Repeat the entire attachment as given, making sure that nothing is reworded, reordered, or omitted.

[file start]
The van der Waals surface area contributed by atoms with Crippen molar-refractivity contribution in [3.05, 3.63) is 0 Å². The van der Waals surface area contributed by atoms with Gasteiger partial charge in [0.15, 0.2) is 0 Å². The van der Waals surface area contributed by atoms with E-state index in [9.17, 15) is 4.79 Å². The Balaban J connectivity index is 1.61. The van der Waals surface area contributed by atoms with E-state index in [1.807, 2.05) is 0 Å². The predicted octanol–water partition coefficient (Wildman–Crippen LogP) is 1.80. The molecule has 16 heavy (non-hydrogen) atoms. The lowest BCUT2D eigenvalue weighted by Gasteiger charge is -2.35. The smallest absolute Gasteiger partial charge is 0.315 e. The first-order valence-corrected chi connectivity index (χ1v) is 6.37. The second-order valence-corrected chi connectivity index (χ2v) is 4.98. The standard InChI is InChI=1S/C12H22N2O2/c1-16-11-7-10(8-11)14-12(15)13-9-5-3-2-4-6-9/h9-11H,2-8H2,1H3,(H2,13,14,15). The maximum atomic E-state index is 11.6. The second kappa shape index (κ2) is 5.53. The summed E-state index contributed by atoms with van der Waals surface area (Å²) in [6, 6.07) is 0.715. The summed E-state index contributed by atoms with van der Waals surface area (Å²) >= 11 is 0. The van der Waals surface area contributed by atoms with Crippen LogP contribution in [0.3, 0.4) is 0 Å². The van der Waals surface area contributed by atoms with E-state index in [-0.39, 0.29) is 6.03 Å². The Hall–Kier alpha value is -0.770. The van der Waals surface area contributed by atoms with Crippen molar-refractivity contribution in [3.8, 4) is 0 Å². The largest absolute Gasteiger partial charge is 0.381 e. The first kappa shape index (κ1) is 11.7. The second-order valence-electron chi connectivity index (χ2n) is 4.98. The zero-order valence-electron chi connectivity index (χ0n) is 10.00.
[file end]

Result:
The van der Waals surface area contributed by atoms with Crippen molar-refractivity contribution in [3.05, 3.63) is 0 Å². The van der Waals surface area contributed by atoms with Gasteiger partial charge in [0.15, 0.2) is 0 Å². The van der Waals surface area contributed by atoms with E-state index in [9.17, 15) is 4.79 Å². The Balaban J connectivity index is 1.61. The van der Waals surface area contributed by atoms with E-state index in [1.807, 2.05) is 0 Å². The predicted octanol–water partition coefficient (Wildman–Crippen LogP) is 1.80. The molecule has 16 heavy (non-hydrogen) atoms. The lowest BCUT2D eigenvalue weighted by Gasteiger charge is -2.35. The smallest absolute Gasteiger partial charge is 0.315 e. The first-order valence-corrected chi connectivity index (χ1v) is 6.37. The second-order valence-corrected chi connectivity index (χ2v) is 4.98. The standard InChI is InChI=1S/C12H22N2O2/c1-16-11-7-10(8-11)14-12(15)13-9-5-3-2-4-6-9/h9-11H,2-8H2,1H3,(H2,13,14,15). The maximum atomic E-state index is 11.6. The second kappa shape index (κ2) is 5.53. The summed E-state index contributed by atoms with van der Waals surface area (Å²) in [6, 6.07) is 0.715. The summed E-state index contributed by atoms with van der Waals surface area (Å²) >= 11 is 0. The van der Waals surface area contributed by atoms with Crippen LogP contribution in [0.3, 0.4) is 0 Å². The van der Waals surface area contributed by atoms with E-state index in [-0.39, 0.29) is 6.03 Å². The Hall–Kier alpha value is -0.770. The van der Waals surface area contributed by atoms with Crippen molar-refractivity contribution in [3.8, 4) is 0 Å². The largest absolute Gasteiger partial charge is 0.381 e. The first kappa shape index (κ1) is 11.7. The second-order valence-electron chi connectivity index (χ2n) is 4.98. The zero-order valence-electron chi connectivity index (χ0n) is 10.00.